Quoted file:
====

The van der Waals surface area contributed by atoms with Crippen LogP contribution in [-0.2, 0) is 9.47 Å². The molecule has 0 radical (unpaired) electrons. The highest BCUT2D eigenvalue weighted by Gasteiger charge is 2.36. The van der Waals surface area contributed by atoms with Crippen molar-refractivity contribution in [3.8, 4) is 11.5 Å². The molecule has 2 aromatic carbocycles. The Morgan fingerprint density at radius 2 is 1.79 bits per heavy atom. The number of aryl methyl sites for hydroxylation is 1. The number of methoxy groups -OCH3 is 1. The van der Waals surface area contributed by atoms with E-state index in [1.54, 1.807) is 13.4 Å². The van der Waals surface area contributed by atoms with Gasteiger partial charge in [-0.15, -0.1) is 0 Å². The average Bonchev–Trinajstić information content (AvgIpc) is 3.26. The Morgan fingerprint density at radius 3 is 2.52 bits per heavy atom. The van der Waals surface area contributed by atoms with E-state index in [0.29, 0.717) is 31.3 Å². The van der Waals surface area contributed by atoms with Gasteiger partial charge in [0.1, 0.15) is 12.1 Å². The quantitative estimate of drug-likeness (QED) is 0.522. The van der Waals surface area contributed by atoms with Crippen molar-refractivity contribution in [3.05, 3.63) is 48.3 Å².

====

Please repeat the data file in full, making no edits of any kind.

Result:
The van der Waals surface area contributed by atoms with Crippen LogP contribution in [-0.2, 0) is 9.47 Å². The molecule has 0 radical (unpaired) electrons. The highest BCUT2D eigenvalue weighted by Gasteiger charge is 2.36. The van der Waals surface area contributed by atoms with Crippen molar-refractivity contribution in [3.8, 4) is 11.5 Å². The molecule has 2 aromatic carbocycles. The Morgan fingerprint density at radius 2 is 1.79 bits per heavy atom. The number of aryl methyl sites for hydroxylation is 1. The number of methoxy groups -OCH3 is 1. The van der Waals surface area contributed by atoms with E-state index in [1.54, 1.807) is 13.4 Å². The van der Waals surface area contributed by atoms with Gasteiger partial charge in [-0.15, -0.1) is 0 Å². The average Bonchev–Trinajstić information content (AvgIpc) is 3.26. The Morgan fingerprint density at radius 3 is 2.52 bits per heavy atom. The van der Waals surface area contributed by atoms with E-state index in [0.29, 0.717) is 31.3 Å². The van der Waals surface area contributed by atoms with Gasteiger partial charge in [0.1, 0.15) is 12.1 Å². The quantitative estimate of drug-likeness (QED) is 0.522. The van der Waals surface area contributed by atoms with Crippen molar-refractivity contribution in [3.05, 3.63) is 48.3 Å².